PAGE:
The Fide Grand Swiss on the Isle of Man, starting 26 October, includes the new England No 1, Nikita Vitiugov, who has an outside chance of one of the two Candidates places, and England’s best junior, Shreyas Royal, 14, seeking his second GM norm.

Before that, there is the Qatar Masters, with Carlsen as top seed – the Norwegian won his opening-round game in just 23 moves. There was a different and shock outcome in Thursday’s round two, when Carlsen was “completely crushed” by Alisher Suleymenov, a little-known 23-year-old GM from Kazakhstan. The last time Carlsen lost to an opponent rated below 2520 was in the 2006 Norwegian championship.

After the game Carlsen wrote on X, formerly Twitter: “I was completely crushed in my game today. This is not to accuse my opponent of anything, who played an amazing game and deserved to win, but honestly, as soon as I saw my opponent was wearing a watch early in the game, I lost my ability to concentrate. I obviously take responsibility for my inability to deal with those thoughts properly, but it’s also incredibly frustrating to see organisers still not taking anti-cheating seriously at all (no transmission delay, spectators walking around the playing hall with smartphones).”

The 2023 US Championship is currently past halfway in St Louis. It has a high class field, headed by the reigning champion and world No 2, Fabiano Caruana, and by the world top-10 player Wesley So.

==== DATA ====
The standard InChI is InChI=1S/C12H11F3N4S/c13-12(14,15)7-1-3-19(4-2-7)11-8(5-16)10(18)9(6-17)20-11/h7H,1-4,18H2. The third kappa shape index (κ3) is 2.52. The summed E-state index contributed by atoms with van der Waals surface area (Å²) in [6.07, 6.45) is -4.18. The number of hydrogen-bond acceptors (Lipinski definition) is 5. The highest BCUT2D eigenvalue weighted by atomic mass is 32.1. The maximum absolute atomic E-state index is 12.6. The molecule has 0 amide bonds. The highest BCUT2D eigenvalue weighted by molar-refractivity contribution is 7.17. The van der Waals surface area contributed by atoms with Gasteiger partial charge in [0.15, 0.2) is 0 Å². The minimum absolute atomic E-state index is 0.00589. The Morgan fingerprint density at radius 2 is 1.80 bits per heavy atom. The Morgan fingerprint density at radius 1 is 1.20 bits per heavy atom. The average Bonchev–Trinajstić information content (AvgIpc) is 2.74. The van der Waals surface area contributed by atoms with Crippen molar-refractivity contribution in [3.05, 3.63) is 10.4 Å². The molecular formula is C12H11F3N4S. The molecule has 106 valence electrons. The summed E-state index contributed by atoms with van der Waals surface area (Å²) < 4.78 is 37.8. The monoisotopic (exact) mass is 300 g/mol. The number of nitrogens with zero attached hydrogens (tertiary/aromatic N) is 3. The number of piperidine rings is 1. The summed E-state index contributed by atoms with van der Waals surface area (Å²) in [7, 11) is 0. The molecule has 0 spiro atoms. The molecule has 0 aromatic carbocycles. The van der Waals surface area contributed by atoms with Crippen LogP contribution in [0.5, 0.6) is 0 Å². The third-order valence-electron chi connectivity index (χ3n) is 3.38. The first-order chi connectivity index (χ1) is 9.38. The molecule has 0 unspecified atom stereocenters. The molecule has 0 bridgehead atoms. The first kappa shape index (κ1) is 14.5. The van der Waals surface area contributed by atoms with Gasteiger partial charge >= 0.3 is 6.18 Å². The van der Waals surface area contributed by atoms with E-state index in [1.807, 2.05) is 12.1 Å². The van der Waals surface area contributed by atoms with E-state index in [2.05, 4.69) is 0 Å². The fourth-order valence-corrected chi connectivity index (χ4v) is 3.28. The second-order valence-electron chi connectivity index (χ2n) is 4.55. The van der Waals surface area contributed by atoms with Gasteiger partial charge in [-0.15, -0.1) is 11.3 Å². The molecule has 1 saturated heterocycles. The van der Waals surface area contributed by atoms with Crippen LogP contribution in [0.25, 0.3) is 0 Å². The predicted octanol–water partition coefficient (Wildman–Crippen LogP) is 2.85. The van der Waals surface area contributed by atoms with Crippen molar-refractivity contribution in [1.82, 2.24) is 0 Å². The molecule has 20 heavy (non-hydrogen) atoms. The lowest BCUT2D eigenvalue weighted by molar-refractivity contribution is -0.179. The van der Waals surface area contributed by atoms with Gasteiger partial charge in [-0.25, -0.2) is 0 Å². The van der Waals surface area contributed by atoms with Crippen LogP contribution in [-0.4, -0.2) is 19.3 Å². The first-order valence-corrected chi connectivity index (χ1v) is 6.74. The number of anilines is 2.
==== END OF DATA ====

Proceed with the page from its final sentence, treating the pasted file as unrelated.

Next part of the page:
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However, the joint leaders after two of the 11 rounds were a big surprise: the youngest player Abhimanyu Mishra, 14, and the most controversial, Hans Niemann, 20.

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Hans Niemann denies using vibrating anal beads to cheat against Magnus Carlsen – video00:03:29Hans Niemann denies using vibrating anal beads to cheat against Magnus Carlsen – video

Way back in 1957-58, when Bobby Fischer won the first of his eight US crowns, he was aged 14 and already controversial. In last Saturday’s third round, Mishra took the sole lead, half a point ahead of Caruana, by winning a wonderfully complex game against Ray Robson.

Caruana then took the lead on 4/5 with three successive wins, while Niemann scored an important win over Levon Aronian to advance into second place on 3.5. This was Niemann’s most significant victory since his defeat of Carlsen in the 2022 Sinquefield Cup, which set off a chain of cheating allegations and lawsuits.

It was well earned, too, as a timely Rxe3 exchange sacrifice stifled the former Armenian’s active play and enabled Niemann to win with bishop and knight for rook.

US Championship leaders after seven of the 11 rounds were Caruana 5, Niemann 4.5, So and Leinier Domínguez 4, Mishra, Samuel Sevian and Sam Shankland 3.5.

The US Championship and US Women’s Championship can be viewed online, free and live with grandmaster commentary, starting at 7.30pm BST daily.

3889 1 Rd8+ Kxd8 2 b7 Rb4! 3 Kxb4 c5+! 4 Kb5! Kc7 5 Ka6 Kb8 6 Kb6 c4 7 a4 c3 8 a5 c2 9 a6 c1=Q 10 a7 mate.